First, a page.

¶11 The Moshiers argue that the district court erred in dismissing their legal malpractice claim on timeliness grounds because they did not suffer damages until it was clear that their underlying bankruptcy claim would not fully compensate them. We disagree. The Moshiers were injured the moment they lost, through their attorney's failure to file, their right to recover under a nondischargeability complaint on December 29, 2010—the deadline for Fisher to file the nondischargeability claim. Thus, the four-year statute of limitations for their malpractice claim had run by the time they filed their complaint in the district court on October 6, 2015.

¶12 Jensen v. Young, 2010 UT 67, 245 P.3d 731, is controlling here. In Jensen, the Utah Supreme Court examined the applicability of the statute of limitations in a legal malpractice lawsuit. Id. ¶¶ 10–11. That case involved a defamation claim based upon a news broadcast that implied that Jensen, a doctor, had illegally prescribed drugs to patients. Id. ¶ 2. Jensen subsequently filed a malpractice claim against his attorney who had failed to timely file his defamation claim. Id. ¶ 6. The Jensen court explained, “The last event required to form the elements of a cause of action for legal malpractice occurs on the date the limitations period runs on a client's claim. Therefore, a client's claim for legal malpractice accrues on the date that the attorney misses the statute of limitations.” Id. ¶ 13 (citation omitted).4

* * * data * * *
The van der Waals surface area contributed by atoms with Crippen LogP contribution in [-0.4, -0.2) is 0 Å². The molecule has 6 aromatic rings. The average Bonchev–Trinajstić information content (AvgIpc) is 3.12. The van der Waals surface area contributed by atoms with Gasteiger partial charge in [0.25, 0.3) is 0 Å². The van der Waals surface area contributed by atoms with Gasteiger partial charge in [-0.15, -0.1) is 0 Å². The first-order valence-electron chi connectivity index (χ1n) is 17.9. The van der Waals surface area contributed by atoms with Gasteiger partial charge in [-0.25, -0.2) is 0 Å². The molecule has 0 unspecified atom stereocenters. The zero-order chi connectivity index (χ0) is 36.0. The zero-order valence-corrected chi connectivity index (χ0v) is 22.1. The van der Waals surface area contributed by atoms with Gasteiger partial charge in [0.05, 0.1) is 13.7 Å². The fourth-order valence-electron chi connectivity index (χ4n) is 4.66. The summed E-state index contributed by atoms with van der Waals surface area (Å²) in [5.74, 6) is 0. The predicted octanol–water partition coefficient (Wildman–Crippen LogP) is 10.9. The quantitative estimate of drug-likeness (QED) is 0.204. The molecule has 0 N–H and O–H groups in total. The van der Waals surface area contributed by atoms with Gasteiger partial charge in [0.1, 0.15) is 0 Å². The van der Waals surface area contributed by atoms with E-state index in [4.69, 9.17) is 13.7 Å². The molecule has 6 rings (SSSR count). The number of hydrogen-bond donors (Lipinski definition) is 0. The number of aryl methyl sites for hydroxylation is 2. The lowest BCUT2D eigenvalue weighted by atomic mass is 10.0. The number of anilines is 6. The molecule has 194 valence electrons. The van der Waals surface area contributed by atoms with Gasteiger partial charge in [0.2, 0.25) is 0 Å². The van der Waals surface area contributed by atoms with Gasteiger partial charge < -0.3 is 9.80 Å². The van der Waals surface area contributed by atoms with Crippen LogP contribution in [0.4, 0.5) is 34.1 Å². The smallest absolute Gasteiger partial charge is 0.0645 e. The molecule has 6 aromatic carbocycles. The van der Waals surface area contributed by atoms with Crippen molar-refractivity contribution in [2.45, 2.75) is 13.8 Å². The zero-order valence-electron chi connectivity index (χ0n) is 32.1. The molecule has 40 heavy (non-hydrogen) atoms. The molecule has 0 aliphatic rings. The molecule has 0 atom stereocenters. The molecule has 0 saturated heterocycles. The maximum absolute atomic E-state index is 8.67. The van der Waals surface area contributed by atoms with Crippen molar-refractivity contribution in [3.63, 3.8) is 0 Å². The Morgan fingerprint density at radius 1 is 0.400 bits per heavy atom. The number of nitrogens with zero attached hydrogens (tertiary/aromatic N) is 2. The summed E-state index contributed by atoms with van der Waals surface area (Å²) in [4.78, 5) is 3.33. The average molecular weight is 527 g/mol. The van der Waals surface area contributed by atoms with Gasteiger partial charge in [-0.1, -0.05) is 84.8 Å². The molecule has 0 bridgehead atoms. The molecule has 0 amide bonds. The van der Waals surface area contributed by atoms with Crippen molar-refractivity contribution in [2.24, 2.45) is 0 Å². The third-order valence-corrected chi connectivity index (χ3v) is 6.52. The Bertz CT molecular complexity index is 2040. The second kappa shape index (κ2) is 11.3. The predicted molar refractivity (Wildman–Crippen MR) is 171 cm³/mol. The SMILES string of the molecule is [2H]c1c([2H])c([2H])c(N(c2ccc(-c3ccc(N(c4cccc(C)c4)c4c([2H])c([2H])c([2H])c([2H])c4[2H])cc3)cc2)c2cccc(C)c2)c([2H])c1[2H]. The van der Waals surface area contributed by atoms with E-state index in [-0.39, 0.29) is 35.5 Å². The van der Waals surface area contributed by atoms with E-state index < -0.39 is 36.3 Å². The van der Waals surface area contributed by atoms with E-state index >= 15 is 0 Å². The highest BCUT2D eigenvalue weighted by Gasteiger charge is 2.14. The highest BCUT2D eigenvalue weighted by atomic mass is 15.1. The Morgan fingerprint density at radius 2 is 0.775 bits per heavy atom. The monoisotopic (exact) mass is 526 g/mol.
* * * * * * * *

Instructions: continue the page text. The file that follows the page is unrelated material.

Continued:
¶13 Applying the general rule articulated in Jensen to this case, the “last event” occurred on December 29, 2010, when Fisher missed the deadline to file a nondischargeability complaint. The Moshiers filed a complaint against him for legal malpractice on October 6, 2015—more than four years later—and the claim therefore was not timely.

¶14 The Moshiers nevertheless argue that the law articulated in Jensen should be distinguished because they contend that they were not injured until it was clear that they would not receive the full amount owed in the still viable proof of claim action in the bankruptcy court. Therefore, they argue, Fisher's error did not “foreclose the Moshiers' right to recover in full and their ‘injury remain[ed] uncertain or inchoate.’ ” (Quoting Wagner v. Sellinger, 847 A.2d 1151, 1156 (D.C. 2004).)